How To Record a Snare Drum in Your Home Studio

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When recording music in a home studio that includes a drum kit, getting a killer snare drum sound takes some time and attention before getting anything tracked.

In our continuing “how to record” series, Echoes’ Andre Calilhanna talked with producer/engineer/studio owner Jon Marc Weiss to discuss techniques for getting a great snare drum sound.

When you’re miking a snare drum and listening to the tones from the drum, what are you trying to capture? What to you makes a fantastic sounding snare drum?
I want to hear a combination of the drum – the hit of the drum – and the snares almost equally as loud as the drum. In a standard 4/4 set up, you’re hearing the snare on the 2 and 4. That snare has a space to fill – it’s the answer to the space the kick drum is filling on the 1 and 3. The snare and the kick have to work together to pull the song forward. If you have a great kick sound, and the snare isn’t matching it, you’ll have this imbalance.

I think of kick and snare as “Boom! Crack!” The snare has gotta have that crack. It’s gotta have enough bottom that you feel it a little bit, but not enough that it’s going to step on the other instruments that are providing that lower end. But it’s a difficult question to answer, because every artist and song and type of music calls for a particular sound from the drum.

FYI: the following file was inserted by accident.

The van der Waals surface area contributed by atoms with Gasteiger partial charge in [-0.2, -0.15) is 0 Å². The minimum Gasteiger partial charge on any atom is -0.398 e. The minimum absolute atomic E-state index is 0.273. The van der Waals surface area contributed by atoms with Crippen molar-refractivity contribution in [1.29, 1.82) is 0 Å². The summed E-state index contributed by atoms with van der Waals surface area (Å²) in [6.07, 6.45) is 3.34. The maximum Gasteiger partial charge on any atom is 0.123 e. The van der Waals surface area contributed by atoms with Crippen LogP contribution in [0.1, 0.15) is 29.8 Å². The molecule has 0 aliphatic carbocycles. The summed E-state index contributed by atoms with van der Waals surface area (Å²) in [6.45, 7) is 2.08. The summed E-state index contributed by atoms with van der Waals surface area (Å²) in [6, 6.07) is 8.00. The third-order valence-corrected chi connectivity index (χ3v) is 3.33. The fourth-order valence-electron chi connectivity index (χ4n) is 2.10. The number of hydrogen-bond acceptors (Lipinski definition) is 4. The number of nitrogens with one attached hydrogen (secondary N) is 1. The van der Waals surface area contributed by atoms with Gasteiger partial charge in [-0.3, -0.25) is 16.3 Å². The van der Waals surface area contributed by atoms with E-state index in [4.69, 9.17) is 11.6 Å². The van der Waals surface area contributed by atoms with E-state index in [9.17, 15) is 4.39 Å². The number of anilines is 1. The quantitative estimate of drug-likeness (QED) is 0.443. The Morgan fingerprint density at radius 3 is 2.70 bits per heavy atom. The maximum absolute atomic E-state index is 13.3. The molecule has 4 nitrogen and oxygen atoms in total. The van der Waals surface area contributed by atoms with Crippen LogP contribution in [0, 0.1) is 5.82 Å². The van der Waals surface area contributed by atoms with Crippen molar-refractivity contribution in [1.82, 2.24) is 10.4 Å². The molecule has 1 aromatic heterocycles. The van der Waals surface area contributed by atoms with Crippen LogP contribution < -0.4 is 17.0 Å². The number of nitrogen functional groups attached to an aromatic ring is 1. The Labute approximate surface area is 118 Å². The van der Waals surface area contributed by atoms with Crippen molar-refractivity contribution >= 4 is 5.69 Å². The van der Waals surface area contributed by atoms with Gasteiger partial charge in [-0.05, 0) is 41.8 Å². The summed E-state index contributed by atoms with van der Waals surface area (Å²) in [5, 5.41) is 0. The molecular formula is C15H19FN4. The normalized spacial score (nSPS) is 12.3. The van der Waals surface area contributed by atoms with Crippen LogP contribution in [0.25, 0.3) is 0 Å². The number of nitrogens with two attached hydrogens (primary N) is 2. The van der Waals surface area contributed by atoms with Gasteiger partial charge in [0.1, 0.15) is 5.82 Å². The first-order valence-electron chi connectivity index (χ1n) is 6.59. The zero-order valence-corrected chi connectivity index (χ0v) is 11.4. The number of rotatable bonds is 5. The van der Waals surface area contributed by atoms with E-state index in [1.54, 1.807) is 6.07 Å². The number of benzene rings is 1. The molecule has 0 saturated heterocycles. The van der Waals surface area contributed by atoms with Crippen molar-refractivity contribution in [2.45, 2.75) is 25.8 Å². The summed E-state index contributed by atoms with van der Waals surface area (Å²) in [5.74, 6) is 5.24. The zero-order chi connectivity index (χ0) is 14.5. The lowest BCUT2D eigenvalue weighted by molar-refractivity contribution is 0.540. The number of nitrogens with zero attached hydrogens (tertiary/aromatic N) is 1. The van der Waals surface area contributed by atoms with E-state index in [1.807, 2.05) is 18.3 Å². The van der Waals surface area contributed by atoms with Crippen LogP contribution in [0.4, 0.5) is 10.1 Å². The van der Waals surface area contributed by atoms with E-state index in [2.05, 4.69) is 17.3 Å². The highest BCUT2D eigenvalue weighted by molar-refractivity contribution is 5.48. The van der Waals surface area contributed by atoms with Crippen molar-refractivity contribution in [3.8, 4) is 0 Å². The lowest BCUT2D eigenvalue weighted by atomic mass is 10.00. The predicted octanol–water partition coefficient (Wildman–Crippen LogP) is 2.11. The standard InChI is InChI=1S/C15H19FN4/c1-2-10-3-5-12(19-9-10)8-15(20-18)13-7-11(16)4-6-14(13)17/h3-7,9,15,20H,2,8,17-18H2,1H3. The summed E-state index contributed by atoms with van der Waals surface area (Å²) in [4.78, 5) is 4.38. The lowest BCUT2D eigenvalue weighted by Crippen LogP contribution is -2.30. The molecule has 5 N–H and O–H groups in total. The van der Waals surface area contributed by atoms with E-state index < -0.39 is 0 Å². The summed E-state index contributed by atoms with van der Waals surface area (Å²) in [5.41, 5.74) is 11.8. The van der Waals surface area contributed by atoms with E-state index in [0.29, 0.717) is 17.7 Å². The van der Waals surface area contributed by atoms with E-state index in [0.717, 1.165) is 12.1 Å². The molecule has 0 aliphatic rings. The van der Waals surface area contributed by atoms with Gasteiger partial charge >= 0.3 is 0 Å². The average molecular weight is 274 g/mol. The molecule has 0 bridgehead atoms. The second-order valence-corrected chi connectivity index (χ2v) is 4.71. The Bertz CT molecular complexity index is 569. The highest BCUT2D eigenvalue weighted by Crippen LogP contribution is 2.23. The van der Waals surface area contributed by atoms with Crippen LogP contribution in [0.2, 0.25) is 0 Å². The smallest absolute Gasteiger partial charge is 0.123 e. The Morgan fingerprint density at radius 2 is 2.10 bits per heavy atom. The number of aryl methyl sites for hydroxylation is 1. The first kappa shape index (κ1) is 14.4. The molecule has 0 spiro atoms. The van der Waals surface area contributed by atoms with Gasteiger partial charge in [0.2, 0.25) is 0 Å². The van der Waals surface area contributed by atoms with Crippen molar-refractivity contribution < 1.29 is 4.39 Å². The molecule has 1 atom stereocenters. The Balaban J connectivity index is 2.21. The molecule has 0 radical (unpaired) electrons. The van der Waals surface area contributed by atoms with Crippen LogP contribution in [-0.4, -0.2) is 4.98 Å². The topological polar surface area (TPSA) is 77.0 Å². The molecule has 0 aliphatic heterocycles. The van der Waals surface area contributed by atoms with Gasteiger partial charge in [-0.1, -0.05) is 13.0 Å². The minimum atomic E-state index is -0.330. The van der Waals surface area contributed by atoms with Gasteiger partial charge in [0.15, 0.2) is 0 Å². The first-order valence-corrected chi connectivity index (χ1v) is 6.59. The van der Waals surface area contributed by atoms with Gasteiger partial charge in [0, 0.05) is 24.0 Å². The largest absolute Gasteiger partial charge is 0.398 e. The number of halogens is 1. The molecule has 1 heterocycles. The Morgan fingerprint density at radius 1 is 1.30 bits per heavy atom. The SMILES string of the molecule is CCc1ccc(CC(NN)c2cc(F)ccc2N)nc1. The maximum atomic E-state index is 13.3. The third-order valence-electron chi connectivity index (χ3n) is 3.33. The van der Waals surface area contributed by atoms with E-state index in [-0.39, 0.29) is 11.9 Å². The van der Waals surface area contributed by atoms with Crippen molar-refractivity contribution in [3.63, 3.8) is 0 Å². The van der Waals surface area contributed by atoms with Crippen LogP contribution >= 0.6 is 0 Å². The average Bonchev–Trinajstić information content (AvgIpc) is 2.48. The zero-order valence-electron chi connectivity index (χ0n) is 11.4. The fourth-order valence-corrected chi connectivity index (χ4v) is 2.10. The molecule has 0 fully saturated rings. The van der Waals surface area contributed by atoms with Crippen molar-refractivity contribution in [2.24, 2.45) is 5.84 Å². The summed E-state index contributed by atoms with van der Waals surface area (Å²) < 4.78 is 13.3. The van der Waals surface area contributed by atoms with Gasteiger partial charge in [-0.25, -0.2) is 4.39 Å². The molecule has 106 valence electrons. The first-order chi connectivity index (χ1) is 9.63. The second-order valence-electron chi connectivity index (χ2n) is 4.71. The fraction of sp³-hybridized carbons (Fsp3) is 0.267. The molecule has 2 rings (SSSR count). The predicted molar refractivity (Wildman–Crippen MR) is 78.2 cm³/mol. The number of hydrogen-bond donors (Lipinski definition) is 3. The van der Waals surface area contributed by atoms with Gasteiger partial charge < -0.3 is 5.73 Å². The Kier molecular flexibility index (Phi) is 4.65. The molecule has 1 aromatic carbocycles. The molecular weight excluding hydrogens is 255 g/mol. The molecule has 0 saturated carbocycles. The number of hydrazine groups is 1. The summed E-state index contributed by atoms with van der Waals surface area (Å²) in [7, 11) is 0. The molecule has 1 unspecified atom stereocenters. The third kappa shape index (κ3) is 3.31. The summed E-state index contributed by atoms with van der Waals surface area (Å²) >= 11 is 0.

Like any instrument, drums can vary substantially in sound from one to another. I played with a drummer who was a marching band guy, and he had this deep snare drum that he tuned so tight, and there are other guys who go with a really floppy sounding snare. Do you work with the sound the guy’s bringing in, or do you try to achieve a certain sound?
As soon as a drummer is set up, I might have an idea of what kind of tone he likes. If they have a brass snare or metal snare as opposed to a wood snare or a short depth as compared to a really deep snare, I can get a feel for what their personal preferences are. It’s just like someone coming in with a Strat or a Les Paul or a Telecaster. Many studios have their own snare drums, and a lot of times you might try to convince the drummer to just go with that right from the start.

But the first thing I’m going to do is listen to the drummer play in the room. Before I put a microphone on it. Because every drummer plays with different velocities. Some guys hit the snare so hard, and if they do that, I’m going to change the way I mic that snare. I may change the kind of mics I use on that snare, the angle possibly, the number of mics, the distance of the mic to the drum head…